For what it’s worth, the customer is really happy with the simplicity of the XIV GUI.


So what exactly is IBM trying to do with the XIV?

By now most people dealing with storage know that IBM acquired the XIV technology. What IBM is doing now is trying to push the technology to everyone and their dog, for reasons we’ll get into…

I just hope IBM gets their storage act together since now they’re selling products made by 4-5 different vendors, with zero interoperability between them (maybe SVC is the “one ring to rule them all”?)

In a nutshell, the way XIV works is by using normal servers running Linux and the XIV “sauce” and coupling them together via an Ethernet backbone. A few of the nodes get FC cards and can become FC targets. A few more of the features:

  • Thin provisioning
  • Snaps
  • Synchronous (only) replication
  • Easy to use (there’s not much you can do with it)
  • Uses RAID-X (no global spares, merely there’s space on each drive, faster rebuilds are possible)
  • Only mirrored
  • A good amount of total cache per system since each server has several GB of RAM BUT the cache is NOT global (each node simply caches the data for its local disks).

IBM claims insane performance numbers with the XIV (“it will destroy DMX/USP!” — sure). But let’s take a look at how everything looks:

  • 180 maximum (or minimum) drives (you can get a half config but I think you always get the 180 drives but license half, I might be mistaken – I believe you have to make a commitment that you’ll buy the whole thing in 1 year)
  • Normal Linux servers do everything
  • Only SATA
  • The backbone is Ethernet, not FC or Infiniband (much, much higher latency is incurred by Ethernet vs the other technologies)

The way IBM claims they can sustain high speed is to not try and make the SATA drives get bound by their low transactional performance vs 15K FC drives or, even worse, SSDs. From what I understand (and IBM employees feel free to chime in) XIV:

  1. Ingests data using a few of the front-end nodes
  2. Tries to break up the datastream into 1MB chunks
  3. The algorithm tries to pseudo-randomly spread the 1MB chunks and mirror them among the nodes (the simple rule being that a 1MB chunk cannot have a mirror on the same server/shelf of drives!)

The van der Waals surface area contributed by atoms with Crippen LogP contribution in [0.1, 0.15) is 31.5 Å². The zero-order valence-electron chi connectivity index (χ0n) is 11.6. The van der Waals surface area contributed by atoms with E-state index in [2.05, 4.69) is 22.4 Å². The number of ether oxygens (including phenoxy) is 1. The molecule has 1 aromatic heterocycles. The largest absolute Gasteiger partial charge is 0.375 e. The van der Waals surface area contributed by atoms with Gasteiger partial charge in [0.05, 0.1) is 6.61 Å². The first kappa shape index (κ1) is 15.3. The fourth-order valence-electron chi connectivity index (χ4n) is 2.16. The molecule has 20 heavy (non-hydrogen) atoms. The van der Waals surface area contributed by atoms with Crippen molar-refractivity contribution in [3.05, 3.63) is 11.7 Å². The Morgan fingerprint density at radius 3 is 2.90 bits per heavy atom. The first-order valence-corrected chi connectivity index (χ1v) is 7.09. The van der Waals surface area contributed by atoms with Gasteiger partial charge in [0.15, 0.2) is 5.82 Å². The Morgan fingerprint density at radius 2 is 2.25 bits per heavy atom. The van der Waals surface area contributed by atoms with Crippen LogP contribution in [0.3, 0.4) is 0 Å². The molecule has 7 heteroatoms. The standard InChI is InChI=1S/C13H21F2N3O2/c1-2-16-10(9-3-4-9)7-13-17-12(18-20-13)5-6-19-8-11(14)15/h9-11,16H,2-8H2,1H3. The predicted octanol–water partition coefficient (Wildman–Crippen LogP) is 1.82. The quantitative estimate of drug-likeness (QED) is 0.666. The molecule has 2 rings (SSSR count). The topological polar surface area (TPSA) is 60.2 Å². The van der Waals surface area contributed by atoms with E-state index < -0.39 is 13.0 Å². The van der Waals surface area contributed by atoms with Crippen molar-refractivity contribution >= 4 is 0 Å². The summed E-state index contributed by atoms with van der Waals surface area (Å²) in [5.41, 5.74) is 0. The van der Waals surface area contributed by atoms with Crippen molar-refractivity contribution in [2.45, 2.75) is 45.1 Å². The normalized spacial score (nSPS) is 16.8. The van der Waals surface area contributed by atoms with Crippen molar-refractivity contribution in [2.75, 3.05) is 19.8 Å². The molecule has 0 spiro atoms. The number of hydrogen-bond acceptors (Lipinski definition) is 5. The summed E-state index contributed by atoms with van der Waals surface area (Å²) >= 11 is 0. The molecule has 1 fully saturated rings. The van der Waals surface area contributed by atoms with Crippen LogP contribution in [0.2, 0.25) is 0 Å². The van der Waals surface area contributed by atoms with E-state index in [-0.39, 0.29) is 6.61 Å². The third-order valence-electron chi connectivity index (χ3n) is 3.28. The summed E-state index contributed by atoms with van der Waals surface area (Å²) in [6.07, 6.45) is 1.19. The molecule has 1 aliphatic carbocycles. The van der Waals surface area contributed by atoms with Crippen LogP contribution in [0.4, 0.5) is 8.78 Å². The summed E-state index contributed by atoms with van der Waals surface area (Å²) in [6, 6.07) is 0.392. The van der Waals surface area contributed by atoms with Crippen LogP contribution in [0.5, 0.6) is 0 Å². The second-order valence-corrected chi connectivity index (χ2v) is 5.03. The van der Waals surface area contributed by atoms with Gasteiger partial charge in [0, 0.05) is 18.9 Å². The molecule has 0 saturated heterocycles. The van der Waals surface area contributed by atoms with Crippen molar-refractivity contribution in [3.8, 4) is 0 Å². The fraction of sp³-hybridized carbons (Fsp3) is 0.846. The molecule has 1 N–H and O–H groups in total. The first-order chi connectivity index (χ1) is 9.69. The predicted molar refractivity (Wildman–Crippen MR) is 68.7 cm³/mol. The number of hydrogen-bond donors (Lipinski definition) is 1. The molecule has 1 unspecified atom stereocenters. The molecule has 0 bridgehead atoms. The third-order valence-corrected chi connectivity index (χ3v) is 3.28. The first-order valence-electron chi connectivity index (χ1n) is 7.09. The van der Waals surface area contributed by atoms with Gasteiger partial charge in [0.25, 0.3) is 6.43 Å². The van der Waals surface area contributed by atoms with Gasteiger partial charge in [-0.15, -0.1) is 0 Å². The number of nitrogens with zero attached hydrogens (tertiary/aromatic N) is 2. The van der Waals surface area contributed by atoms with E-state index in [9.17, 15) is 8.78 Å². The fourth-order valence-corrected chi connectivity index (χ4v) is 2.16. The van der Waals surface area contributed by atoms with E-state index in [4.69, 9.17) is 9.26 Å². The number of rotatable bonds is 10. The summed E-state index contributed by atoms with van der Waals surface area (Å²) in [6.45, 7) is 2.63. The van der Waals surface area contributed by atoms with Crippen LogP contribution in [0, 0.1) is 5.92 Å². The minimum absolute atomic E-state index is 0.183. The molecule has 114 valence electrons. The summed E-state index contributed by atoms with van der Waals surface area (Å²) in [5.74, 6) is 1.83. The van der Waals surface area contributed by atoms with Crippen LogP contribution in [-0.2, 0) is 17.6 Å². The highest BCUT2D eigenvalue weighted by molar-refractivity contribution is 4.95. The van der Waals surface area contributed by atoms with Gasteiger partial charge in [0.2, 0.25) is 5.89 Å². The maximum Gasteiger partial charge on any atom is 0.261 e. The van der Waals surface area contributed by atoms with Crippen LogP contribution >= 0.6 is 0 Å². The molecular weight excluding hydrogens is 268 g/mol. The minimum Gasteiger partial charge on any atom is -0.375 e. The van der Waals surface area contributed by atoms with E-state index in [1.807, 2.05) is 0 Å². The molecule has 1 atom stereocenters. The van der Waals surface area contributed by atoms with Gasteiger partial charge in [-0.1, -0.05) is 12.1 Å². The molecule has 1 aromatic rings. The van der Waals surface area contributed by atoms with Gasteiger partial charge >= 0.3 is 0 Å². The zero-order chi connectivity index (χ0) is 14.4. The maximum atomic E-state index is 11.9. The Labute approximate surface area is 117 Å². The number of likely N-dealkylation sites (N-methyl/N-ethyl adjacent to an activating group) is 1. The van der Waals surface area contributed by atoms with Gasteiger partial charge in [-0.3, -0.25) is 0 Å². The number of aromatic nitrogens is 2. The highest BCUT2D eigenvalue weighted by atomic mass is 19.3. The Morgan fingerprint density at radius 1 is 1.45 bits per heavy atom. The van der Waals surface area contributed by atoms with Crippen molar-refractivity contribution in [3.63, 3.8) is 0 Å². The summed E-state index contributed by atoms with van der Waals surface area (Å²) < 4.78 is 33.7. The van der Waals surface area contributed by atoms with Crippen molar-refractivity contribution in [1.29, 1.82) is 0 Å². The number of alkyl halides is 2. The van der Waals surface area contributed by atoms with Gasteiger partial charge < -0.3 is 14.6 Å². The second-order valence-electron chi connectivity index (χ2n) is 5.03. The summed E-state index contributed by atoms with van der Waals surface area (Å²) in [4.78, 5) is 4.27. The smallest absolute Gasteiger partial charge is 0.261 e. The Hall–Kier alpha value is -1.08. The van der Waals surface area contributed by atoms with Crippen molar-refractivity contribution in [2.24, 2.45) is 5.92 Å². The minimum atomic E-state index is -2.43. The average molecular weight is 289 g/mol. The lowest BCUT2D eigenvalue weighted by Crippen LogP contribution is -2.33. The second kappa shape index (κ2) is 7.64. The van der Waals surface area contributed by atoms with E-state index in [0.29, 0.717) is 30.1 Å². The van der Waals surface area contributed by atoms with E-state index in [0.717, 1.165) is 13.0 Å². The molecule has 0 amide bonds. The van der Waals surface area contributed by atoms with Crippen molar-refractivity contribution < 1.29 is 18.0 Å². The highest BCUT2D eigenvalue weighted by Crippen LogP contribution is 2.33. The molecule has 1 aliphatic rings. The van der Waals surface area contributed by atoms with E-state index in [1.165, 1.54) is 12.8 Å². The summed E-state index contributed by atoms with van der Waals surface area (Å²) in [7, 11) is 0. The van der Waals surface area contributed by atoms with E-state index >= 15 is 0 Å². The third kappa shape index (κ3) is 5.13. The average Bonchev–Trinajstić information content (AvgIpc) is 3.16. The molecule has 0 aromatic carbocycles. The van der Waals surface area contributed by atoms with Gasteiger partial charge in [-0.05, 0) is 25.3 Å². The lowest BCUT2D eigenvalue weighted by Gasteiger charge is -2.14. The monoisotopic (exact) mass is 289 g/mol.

Obviously, by doing effectively as much as possible large block writes to the SATA drives and using the cache to great effect, one should be able to see the 180 SATA drives perform pretty much as fast as possible (ideally, the drives should be seeing streaming instead of random data). However (there’s always that little word…)

  1. There is no magic!
  2. If the incoming random IOPS are coming at too great a rate (OLTP scenarios), any cache can get saturated (the writes HAVE to be flushed to disk, I don’t care what array you have!) and it all boils down to the actual number of disks in the box. The box is said to do 20,000 IOPS if that happens – which I think is optimistic at 111 IOPS/drive! At any rate, 20,000 IOPS is less than what even small boxes from EMC or other vendors can do when they run out of cache. Where’s the performance advantage of XIV?
  3. The “randomization removing algorithm”, if indeed there’s such a thing in the box, will have issues with more than 1-2 servers sending it stuff
  4. See #1!

Like with anything, you can only extract so much efficiency out of a given system before it blows up.

An EMC CX4-960 could be configured with 960 drives. Even assuming that not all are used due to spares etc. you are left with a system with over 5 times the number of physical disks vs an XIV, tons more capacity etc. Even if the “magic” of XIV makes it more efficient, are those XIV SATA drives really 5 times more efficient (5 times would make it EQUAL to the 960 performance, XIV would have to be well over 5 times more efficient than an EMC box of equivalent size to beat the 960).

Let’s put it that way:

If my system was as efficient as IBM claims, and I had IBM’s money, it’d buy all the competitive arrays, even at several times the size of my box, and publicize all kinds of benchmarks showing just how cool my box is vs the competition. You just can’t find that info anywhere, though.

Regarding innovation: Other vendors have had similar chunklet wide striping for years now (HP EVA, 3Par, Compellent if I’m not mistaken, maybe more). 3Par for sure does hot sparing similar to an XIV (they reserve space on each drive). 3Par can also grow way bigger than XIV (over 1,000 drives).

So, if I want a box with thin provisioning, wide striping, sparing like XIV but the ability to choose among different drive types, why not just get a 3Par? What is the compelling value of XIV, short of being able to push 180 SATA drives well? Nobody has been able to answer this.